Traffic Inj Prev. 2005 Jun;6(2):97-104.
McLean SA, Williams DA, Clauw DJ.
Department of Emergency Medicine and The Chronic Pain and Fatigue Research Center, University of Michigan Medical Center, Ann Arbor, Michigan, USA. email@example.com
OBJECTIVE: Assess currently available evidence regarding the ability of a motor vehicle collision (MVC) to trigger the development of fibromyalgia (FM).
METHODS: Consensus standards developed by the American College of Rheumatology Environmental Disease Study Group were used to assess the ability of an MVC to trigger FM.
RESULTS: Increasing evidence suggests that FM and related disorders are characterized by abnormalities in central nervous system function related to sensory processing, autonomic regulation, and neuroendocrine function. MVC trauma appears capable of triggering FM, but generally not through direct biomechanical injury.
Instead, the evidence suggests that MVC trauma can act as a “stressor,” which in concert with other factors, such as an individual’s biologic vulnerability, psychosocial factors, cultural factors, and so on, may result in the development of chronic widespread pain and other somatic symptoms. MVC trauma is only one of many stressors which can trigger such disorders, and the environment within which the stressor is experienced (biological and psychosocial) may largely determine whether there is an adverse physiologic result or not.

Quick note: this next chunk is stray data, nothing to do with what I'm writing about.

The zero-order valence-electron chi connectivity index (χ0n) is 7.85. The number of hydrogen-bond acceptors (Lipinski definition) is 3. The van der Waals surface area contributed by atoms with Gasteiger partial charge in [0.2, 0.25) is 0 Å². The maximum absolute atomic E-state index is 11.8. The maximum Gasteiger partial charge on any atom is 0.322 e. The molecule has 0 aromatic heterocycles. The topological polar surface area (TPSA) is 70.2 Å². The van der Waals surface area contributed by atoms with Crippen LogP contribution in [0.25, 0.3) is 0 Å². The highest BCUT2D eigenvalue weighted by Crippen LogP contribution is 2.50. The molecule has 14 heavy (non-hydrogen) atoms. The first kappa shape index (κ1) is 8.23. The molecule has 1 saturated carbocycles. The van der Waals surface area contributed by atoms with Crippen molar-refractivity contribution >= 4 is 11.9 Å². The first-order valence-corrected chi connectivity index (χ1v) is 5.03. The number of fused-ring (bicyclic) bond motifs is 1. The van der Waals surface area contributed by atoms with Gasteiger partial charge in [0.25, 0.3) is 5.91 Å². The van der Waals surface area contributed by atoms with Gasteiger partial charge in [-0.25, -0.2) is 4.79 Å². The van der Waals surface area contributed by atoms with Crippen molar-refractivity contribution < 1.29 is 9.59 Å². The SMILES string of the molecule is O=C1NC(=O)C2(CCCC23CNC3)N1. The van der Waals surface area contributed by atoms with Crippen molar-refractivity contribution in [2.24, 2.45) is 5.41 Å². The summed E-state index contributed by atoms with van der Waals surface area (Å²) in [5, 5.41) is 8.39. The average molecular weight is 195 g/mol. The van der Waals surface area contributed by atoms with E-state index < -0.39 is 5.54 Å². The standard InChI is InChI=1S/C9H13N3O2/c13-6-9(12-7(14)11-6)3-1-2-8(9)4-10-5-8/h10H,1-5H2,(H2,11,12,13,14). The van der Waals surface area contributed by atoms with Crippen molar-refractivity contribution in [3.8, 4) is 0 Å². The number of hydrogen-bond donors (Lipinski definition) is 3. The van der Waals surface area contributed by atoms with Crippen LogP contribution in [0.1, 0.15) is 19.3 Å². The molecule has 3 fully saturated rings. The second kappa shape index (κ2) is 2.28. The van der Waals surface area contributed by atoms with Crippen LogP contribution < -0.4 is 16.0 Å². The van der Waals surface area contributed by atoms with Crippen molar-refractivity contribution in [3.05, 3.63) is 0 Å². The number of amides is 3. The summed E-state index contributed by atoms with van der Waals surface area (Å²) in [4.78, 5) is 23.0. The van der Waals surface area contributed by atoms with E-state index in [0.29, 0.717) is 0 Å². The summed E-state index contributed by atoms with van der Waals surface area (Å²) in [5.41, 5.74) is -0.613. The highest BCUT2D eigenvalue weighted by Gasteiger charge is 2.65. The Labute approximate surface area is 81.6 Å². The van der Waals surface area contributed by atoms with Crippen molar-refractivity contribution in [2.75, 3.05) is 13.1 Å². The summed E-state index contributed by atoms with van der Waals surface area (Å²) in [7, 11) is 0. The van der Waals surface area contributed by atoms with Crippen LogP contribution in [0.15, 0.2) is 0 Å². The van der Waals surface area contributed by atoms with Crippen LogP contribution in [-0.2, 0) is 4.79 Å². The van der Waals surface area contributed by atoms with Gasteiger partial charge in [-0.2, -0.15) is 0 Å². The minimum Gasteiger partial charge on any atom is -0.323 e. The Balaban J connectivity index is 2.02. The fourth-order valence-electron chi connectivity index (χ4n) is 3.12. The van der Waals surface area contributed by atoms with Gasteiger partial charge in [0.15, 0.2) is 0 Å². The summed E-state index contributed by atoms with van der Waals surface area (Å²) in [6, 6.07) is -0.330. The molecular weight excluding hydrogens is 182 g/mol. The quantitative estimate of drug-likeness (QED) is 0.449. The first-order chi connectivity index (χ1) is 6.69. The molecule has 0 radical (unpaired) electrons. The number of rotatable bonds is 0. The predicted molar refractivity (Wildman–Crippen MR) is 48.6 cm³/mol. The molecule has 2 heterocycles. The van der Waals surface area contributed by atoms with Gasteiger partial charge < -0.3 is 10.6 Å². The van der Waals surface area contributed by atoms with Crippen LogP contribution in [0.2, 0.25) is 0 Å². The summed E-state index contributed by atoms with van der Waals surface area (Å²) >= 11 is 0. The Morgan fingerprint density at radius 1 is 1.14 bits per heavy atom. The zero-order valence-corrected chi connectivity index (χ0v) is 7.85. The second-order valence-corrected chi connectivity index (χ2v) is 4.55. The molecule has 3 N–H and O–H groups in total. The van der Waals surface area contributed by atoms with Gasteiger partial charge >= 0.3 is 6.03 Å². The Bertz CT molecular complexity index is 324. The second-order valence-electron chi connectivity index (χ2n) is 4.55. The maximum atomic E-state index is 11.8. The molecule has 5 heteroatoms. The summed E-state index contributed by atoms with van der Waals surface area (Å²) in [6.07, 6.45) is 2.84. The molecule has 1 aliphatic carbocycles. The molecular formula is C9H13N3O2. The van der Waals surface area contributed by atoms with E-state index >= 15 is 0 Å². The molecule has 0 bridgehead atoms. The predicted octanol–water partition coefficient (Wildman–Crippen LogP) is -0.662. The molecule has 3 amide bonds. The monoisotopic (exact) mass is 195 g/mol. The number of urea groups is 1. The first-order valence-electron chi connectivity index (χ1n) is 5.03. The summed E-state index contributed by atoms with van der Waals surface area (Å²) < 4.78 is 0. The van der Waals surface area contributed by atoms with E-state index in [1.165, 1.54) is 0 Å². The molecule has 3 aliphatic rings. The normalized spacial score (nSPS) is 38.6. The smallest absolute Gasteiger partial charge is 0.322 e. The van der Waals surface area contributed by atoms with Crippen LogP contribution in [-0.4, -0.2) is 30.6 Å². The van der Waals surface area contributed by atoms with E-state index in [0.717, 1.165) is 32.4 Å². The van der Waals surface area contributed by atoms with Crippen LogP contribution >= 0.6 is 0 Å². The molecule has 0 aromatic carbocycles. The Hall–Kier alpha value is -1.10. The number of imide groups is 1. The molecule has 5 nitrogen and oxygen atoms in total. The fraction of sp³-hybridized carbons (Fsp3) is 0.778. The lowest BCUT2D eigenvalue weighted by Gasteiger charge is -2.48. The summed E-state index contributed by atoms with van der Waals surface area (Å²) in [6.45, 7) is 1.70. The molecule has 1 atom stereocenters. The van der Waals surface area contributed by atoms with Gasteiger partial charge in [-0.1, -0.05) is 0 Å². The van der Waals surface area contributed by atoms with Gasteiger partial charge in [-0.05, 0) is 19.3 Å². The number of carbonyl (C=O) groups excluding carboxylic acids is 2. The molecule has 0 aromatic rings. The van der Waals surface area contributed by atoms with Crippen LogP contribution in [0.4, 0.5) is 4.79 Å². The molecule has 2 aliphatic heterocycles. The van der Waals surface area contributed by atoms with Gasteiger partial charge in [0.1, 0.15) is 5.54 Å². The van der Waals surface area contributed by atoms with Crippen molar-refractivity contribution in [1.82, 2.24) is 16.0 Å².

CONCLUSIONS: The evidence that MVC trauma may trigger FM meets established criteria for determining causality, and has a number of important implications, both for patient care, and for research into the pathophysiology and treatment of these disorders.
PMID: 16019393 [PubMed – in process]